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More people saving for retirement but too many choosing non-advised drawdown, surveys find

8 April 2018

As the pension freedoms celebrate their third anniversary, new research has shown that people are saving more for their retirement, while the over 55s are working longer to fulfil their retirement plans.

Research by Prudential found that among those aged over 55, around 12% said they or their partner will work full- or part-time past their original planned retirement date.

More than one in 10 (11%) working over-55s said they have started to pay in to a pension for the first time, encouraged their partner to save more, increased pension contributions or restarted pension saving since the rules came into effect in April 2015.

One in seven (14%) said they are also making more of an effort to learn about retirement savings.

However, nearly two out of three (64%) of over-55s admitted feeling confused by the regulation and a large percentage (82%) want an end to any further government changes to pension rules. More than one in three (42%) expressed concern about running out of money during retirement, while 41% worry about funding long-term care.

According to Vince Smith-Hughes, a retirement income expert at Prudential, the reality of pension freedoms is “hitting home” as the realisation dawns among consumers that they are responsible for ensuring they have enough money to last throughout their retirement.

He said: “The fear that they might run out of money is forcing them to take a long, hard look at how much they should be saving to ensure they have the retirement they want. Pension Freedoms have in many cases shifted the responsibility for making a pension fund last throughout retirement directly onto consumers. Previously most people bought an annuity to guarantee an income for the rest of their lives. Now they can drawdown as much money as they like but the risk is that they run out of money in their lifetime.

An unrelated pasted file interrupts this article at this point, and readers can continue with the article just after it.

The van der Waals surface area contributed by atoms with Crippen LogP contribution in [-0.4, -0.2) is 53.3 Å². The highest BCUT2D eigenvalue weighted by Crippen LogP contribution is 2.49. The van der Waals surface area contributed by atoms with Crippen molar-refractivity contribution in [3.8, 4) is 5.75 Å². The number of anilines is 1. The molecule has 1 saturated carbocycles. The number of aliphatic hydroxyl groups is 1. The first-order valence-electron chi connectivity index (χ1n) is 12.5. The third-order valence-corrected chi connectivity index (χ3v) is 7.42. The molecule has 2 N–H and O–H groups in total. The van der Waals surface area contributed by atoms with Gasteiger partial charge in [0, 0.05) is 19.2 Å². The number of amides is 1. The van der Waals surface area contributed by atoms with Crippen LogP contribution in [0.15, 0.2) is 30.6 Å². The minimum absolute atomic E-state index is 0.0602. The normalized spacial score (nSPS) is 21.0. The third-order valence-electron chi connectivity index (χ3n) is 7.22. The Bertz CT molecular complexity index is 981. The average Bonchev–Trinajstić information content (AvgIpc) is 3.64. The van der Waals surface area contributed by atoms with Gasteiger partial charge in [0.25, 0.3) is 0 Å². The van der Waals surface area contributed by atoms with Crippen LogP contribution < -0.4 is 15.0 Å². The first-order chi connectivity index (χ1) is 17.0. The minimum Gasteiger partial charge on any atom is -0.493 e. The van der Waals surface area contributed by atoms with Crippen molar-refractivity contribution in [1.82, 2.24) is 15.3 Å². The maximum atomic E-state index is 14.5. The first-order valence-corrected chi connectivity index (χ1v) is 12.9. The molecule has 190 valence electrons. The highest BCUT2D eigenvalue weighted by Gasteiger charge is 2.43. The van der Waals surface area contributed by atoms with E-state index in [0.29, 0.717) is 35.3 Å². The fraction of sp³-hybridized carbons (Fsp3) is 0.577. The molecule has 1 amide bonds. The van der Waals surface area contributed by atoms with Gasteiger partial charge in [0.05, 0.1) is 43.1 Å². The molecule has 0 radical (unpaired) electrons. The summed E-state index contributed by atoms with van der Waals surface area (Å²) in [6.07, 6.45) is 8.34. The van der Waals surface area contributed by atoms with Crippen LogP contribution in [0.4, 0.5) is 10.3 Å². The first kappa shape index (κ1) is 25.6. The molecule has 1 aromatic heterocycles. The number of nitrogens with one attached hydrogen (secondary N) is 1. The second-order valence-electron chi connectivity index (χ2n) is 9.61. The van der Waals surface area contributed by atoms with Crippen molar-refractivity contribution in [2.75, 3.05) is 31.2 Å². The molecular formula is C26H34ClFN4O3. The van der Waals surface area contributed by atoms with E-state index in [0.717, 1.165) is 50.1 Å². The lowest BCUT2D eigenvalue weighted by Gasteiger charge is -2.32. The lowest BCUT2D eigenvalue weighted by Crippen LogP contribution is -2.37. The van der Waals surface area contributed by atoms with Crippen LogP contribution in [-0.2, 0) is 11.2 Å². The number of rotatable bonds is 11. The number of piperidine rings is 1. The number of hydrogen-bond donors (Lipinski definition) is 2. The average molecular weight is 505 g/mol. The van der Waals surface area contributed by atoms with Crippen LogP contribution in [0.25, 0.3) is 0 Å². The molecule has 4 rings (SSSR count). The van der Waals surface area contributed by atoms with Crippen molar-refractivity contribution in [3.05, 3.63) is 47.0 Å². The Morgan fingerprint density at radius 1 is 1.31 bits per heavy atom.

“The fact that many over-55s are preparing to work longer and save more highlights that they recognise this risk and are responding in a rational and responsible way. The best thing most people can do to ensure a comfortable retirement is to take financial advice, while also trying to save as much as they can into a pension, especially a company-based scheme where they’ll immediately take advantage of contributions from their employer.”

DIY drawdown

But there are still too many people shopping around and trying to DIY their retirement, according to Retirement Advantage.

The pension specialist said 50% of people surveyed as part of their research had not received financial advice before dipping into their pension.

The most popular reason for choosing to go it alone was knowing what they were doing (59%), while the second most cited reason was using Pension Wise (17%).

A lack of trust for advisers was also a concern (14%), while a further 14% said they were put off by the cost of receiving advice. A much lower 6% said they wanted their money immediately, while 6% also turned to family for advice.

Andrew Tully, pensions technical director, Retirement Advantage, said: “‘Retirement can be a complicated business and the role that professional financial advice can play in helping people get the best possible outcome from their finances can’t be underplayed. The increase in sales of non-advised drawdown combined with the confidence of people who say they know what they are doing may come back to haunt us.”

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